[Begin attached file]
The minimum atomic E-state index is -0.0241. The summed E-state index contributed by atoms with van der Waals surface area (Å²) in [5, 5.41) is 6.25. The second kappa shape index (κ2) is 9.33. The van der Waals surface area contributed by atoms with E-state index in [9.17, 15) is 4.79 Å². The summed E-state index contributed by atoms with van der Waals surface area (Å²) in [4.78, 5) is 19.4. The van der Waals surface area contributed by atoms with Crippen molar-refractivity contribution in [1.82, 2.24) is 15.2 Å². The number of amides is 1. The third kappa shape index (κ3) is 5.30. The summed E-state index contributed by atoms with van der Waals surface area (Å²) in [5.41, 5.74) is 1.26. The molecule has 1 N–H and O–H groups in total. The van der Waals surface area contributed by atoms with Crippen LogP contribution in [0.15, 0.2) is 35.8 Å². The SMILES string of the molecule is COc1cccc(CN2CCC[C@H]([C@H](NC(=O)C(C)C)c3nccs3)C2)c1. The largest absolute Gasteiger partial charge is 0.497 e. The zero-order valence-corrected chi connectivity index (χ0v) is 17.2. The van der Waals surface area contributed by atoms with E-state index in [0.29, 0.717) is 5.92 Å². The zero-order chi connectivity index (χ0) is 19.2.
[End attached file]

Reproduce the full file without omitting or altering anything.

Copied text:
The minimum atomic E-state index is -0.0241. The summed E-state index contributed by atoms with van der Waals surface area (Å²) in [5, 5.41) is 6.25. The second kappa shape index (κ2) is 9.33. The van der Waals surface area contributed by atoms with E-state index in [9.17, 15) is 4.79 Å². The summed E-state index contributed by atoms with van der Waals surface area (Å²) in [4.78, 5) is 19.4. The van der Waals surface area contributed by atoms with Crippen molar-refractivity contribution in [1.82, 2.24) is 15.2 Å². The number of amides is 1. The third kappa shape index (κ3) is 5.30. The summed E-state index contributed by atoms with van der Waals surface area (Å²) in [5.41, 5.74) is 1.26. The molecule has 1 N–H and O–H groups in total. The van der Waals surface area contributed by atoms with Crippen LogP contribution in [0.15, 0.2) is 35.8 Å². The SMILES string of the molecule is COc1cccc(CN2CCC[C@H]([C@H](NC(=O)C(C)C)c3nccs3)C2)c1. The largest absolute Gasteiger partial charge is 0.497 e. The zero-order valence-corrected chi connectivity index (χ0v) is 17.2. The van der Waals surface area contributed by atoms with E-state index in [0.29, 0.717) is 5.92 Å². The zero-order chi connectivity index (χ0) is 19.2.